At the start of the season, the roles of Mookie Betts and Jose Altuve were rather similar: play scrappy, play good defense, and get on base. But as the season rolled along, their roles also broadened to include power, high numbers, and batting in the middle of the order instead of at the very top.

For Betts, it’s only his second full season in “The Show” and his numbers have already classified themselves as a career year. Once just a leadoff guy, he’s now surely going to have 30+ home runs and 100+ RBI by season’s end. Not to mention his .316 batting average, as of August 20. He’s tied for first on the Red Sox in home runs (28) and second in RBI (89). With regard to batting average, he’s second on the team to David Ortiz, who is yet another possible candidate for American League MVP.

For Altuve, he’s always been consistent, but never this consistent. His highest batting average of his career was in 2014, when he batted .341 which is absolutely incredible. Somehow, he’s on the right track to topping that, as his 2016 batting average currently sits at .365. Altuve has never been known as a power hitter until this year. He’s second on the Astros in home runs (20) and RBI (80).

When it comes to accolades on the season, Betts and Altuve have their fair share.

(Aug. 13, 2016 - Source: Jim Rogash/Getty Images North America)

(Aug. 13, 2016 – Source: Jim Rogash/Getty Images North America)

In June, Altuve won AL Player of the Month. In July, Betts won the same award. For the week of April 11-17, Altuve shared AL Player of the Week honors with Mark Trumbo of the Baltimore Orioles. Somehow, neither guy grabbed any Player of the Week honors in their prime months (June and July, respectively).

There hasn’t been a month in which Altuve has batted under .300. Since the start of April, by month, he has batted .305, .345, .420, .354, .403. With regard to batting average, Betts has consistently improved his throughout the year. Since the start of April, he’s batted .266, .298, .296, .368, .403. Betts has somehow found a way to top all of his numbers from July — the month in which he was given Player of the Month honors.

Betts’ and Altuve’s numbers are oddly similar, in that they even out. Altuve’s batting average is much better than that of Betts, yet Betts’ is still great. Betts’ power numbers (HRs and RBI) are much better than Altuve’s, but Altuve’s are still very formidable.

That last little paragraph is going to make deciphering the MVP out of Betts and Altuve incredibly difficult.

MVP stands for Most Valuable Player, and it’s given to one outstanding player in both leagues. There will be plenty of other candidates for AL MVP. But the two guys who’ve been consistently good all year have been Betts and Altuve. Neither have slumped.

To come up with the true MVP of the two, the question will end up falling to how their team would have done had they not been so good.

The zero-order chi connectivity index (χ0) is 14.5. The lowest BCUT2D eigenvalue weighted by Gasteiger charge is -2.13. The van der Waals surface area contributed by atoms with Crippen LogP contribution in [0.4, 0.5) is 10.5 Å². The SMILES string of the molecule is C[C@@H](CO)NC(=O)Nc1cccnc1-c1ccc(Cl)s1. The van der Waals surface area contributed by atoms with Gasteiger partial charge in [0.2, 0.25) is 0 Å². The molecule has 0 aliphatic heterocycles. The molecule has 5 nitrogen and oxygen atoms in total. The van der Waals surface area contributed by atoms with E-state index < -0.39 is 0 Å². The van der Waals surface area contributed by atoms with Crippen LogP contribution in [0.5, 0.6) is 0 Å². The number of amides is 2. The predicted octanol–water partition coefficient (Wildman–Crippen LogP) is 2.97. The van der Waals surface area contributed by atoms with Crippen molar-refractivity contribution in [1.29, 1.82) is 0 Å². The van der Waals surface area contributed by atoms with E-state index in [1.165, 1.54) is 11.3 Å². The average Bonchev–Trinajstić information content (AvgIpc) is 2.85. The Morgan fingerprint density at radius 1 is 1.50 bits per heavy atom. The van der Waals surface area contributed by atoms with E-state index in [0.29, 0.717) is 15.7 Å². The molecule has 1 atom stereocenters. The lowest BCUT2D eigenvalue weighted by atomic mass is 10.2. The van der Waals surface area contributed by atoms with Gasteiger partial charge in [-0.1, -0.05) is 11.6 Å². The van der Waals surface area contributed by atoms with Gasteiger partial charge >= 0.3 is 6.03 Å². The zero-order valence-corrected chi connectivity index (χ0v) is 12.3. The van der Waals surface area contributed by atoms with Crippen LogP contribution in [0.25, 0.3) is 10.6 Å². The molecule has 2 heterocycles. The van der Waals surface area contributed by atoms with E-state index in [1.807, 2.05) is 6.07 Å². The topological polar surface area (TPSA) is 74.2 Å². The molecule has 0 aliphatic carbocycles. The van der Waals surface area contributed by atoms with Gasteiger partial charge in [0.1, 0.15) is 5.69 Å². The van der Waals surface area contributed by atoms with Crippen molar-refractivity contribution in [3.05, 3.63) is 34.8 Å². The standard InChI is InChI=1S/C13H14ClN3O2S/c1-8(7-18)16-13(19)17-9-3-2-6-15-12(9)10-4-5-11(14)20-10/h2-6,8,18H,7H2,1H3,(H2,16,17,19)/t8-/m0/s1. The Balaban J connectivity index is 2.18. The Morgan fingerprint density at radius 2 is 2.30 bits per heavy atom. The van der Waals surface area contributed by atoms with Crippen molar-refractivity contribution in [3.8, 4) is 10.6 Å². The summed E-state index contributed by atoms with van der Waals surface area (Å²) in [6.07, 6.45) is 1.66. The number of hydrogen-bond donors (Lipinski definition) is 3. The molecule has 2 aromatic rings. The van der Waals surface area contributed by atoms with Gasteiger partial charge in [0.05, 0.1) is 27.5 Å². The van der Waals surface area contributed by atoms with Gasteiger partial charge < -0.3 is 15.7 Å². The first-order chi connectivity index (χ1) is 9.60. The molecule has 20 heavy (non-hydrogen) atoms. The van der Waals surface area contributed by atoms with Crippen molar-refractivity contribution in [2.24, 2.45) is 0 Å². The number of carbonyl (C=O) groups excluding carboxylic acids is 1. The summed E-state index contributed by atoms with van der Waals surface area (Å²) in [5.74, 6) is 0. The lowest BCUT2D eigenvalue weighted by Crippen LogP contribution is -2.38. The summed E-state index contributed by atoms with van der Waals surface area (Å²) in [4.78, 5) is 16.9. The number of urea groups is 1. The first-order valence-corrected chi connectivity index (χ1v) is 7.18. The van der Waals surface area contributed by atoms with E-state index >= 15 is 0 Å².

Without Altuve, the Astros wouldn’t have anyone batting over .300. They’d also be missing his team-high in slugging percentage (.579). The power in the lineup would be almost gone considering after Altuve, there’s really only Carlos Correa and George Springer. Even with Altuve, the ‘Stros are ranked no-higher than ninth in the AL in almost every offensive category. The Astros are 65-60. They’re 8.0 GB of the Texas Rangers for first place and 3.5 GB of a Wild Card spot.

(Aug. 15, 2016 - Source: Bob Levey/Getty Images North America)

(Aug. 15, 2016 – Source: Bob Levey/Getty Images North America)

Take Altuve out of the Astros’ equation, and you’d have yourself a team whose offensive numbers would plummet and whose place in the standings would take a nose-dive for the cellar.

Without Betts, the Red Sox would still have four other guys currently batting over .300. They’d still also have various run-producers and a few other home run hitters. The Red Sox’s offense ranks number one in the AL in almost every single offensive category. The Red Sox are 70-54. They’re tied with the Toronto Blue Jays for first place in the AL East as well.

Take Betts out of the Red Sox’s equation, and you’d still have a very good offensive team. They’d definitely have less wins, considering Betts has single-handedly won them games, but they’d still be right in the thick of things in the AL East.

Even though Betts has been the better player this year, the Astros wouldn’t even be in possible contention without Altuve. The Astros probably aren’t going to make it to the playoffs. But there’s only one reason why they’re even contending at this point, and it’s Altuve.

Altuve has been much more important to his team due to the lack of producers around him, however Betts has been the all-around better player, which is what the award looks for.

Therefore, as of right now, Betts should win the AL MVP award.

About The Author

Evan Marinofsky

Sports Writer out of Boston. Very opinionated. Contact me at Twitter: @emarinofsky

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One Response

  1. Just Another Depressed D-Backs Fan

    “…Betts has been the all around better player.” You dropped the ball with that one. I love both teams and watch each team’s games and I can say easily that Betts has not been the “all around better player”. You could make the case that they’re equals but you cannot reasonably make the case that Betts is the “all around better player.” Having watched over a hundred of each teams games I think the better option for MVP is Jose Altuve. Betts has fewer walks; more strikeouts; much lower average, SLG, and OBP; fewer stolen bases; a lower OPS; fewer hits; only 6 more RBI; only 9 more runs scored; fewer doubles, and a lower WAR.

    Like I said, you can’t make the reasonable argument that Betts has been the “all around better player” when that is simply not true.

    But let’s be real, Mike Trout is the best player on earth. He should be MVP every year.


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